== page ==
What else would you call claiming that you were the Emperor of the USA?

As anyone who knows San Fran will tell you, there are a lot of crazy poor people who will tell you all sorts of things about themselves, with Emperor on the low end of the official crazy scale. If what people on the street have told me is true, I’ve personally met the Pope, several distinct species of aliens, a couple mythological creature and at least one descendant of Genghis Khan.

The funny thing is that people actually bought this. Not literally, mind you. At least not at first. I mean he said:
At the peremptory request and desire of a large majority of the citizens of these United States, I, Joshua Norton, formerly of Algoa Bay, Cape of Good Hope, and now for the last 9 years and 10 months past of S. F., Cal., declare and proclaim myself Emperor of these U. S.; and in virtue of the authority thereby in me vested, do hereby order and direct the representatives of the different States of the Union to assemble in Musical Hall, of this city, on the 1st day of Feb. next, then and there to make such alterations in the existing laws of the Union as may ameliorate the evils under which the country is laboring, and thereby cause confidence to exist, both at home and abroad, in our stability and integrity.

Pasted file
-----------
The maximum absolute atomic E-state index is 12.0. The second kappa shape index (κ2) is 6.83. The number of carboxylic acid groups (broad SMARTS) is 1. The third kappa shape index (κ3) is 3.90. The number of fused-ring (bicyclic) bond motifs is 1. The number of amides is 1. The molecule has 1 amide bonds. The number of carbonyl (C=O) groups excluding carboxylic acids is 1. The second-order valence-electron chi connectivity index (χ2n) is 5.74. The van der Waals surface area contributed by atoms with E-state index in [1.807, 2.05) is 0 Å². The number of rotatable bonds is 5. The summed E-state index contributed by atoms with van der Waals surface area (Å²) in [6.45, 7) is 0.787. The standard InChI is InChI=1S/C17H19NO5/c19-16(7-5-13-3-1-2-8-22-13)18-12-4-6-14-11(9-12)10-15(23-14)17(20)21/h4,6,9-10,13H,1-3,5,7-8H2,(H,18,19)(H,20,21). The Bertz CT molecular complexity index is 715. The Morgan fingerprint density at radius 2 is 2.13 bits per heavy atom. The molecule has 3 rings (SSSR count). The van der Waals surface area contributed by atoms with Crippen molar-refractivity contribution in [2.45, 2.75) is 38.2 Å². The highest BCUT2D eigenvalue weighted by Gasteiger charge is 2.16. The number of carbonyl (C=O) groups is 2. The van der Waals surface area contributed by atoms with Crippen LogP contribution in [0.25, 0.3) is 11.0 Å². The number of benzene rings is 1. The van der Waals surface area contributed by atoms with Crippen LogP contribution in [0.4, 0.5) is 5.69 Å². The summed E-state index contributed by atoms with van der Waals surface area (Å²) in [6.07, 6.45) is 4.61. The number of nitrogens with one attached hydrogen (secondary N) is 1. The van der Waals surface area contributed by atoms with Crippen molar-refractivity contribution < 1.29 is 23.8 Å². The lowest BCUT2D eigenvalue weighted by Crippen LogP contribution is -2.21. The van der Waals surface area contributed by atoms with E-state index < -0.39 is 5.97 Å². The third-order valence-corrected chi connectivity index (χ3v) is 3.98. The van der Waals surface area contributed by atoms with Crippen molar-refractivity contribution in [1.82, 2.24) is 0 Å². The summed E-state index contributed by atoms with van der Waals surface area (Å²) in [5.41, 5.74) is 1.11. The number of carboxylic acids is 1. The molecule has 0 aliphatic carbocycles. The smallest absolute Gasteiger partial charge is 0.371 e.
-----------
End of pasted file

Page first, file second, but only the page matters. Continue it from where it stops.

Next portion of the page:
NORTON I, Emperor of the United States.

Note he has yet to add “Protector of Mexico” to his title.

People got a kick out of this sort of thing back then and this little proclamation was published in the San Fran Bulletin as a joke. The joke got better, too: On October 12th, 1859, Norton dissolved the US Congress, which seemed like a good idea. Given recent Senatorial news, it’s hard to fault Norton on his decision. He cited the corruption and open contempt for the laws of his day caused in part by “mobs, parties, factions and undue influence of political sects; that the citizen has not that protection of person and property which he is entitled.” He even ordered the Army to depose the Senate in 1860. Over the years of his ‘reign’ he continued his one sided struggle with the United States, continually pushing for the dissolution of nearly all elements of the government. He even demanded to be ordained as Emperor by both Protestant and Catholic authorities.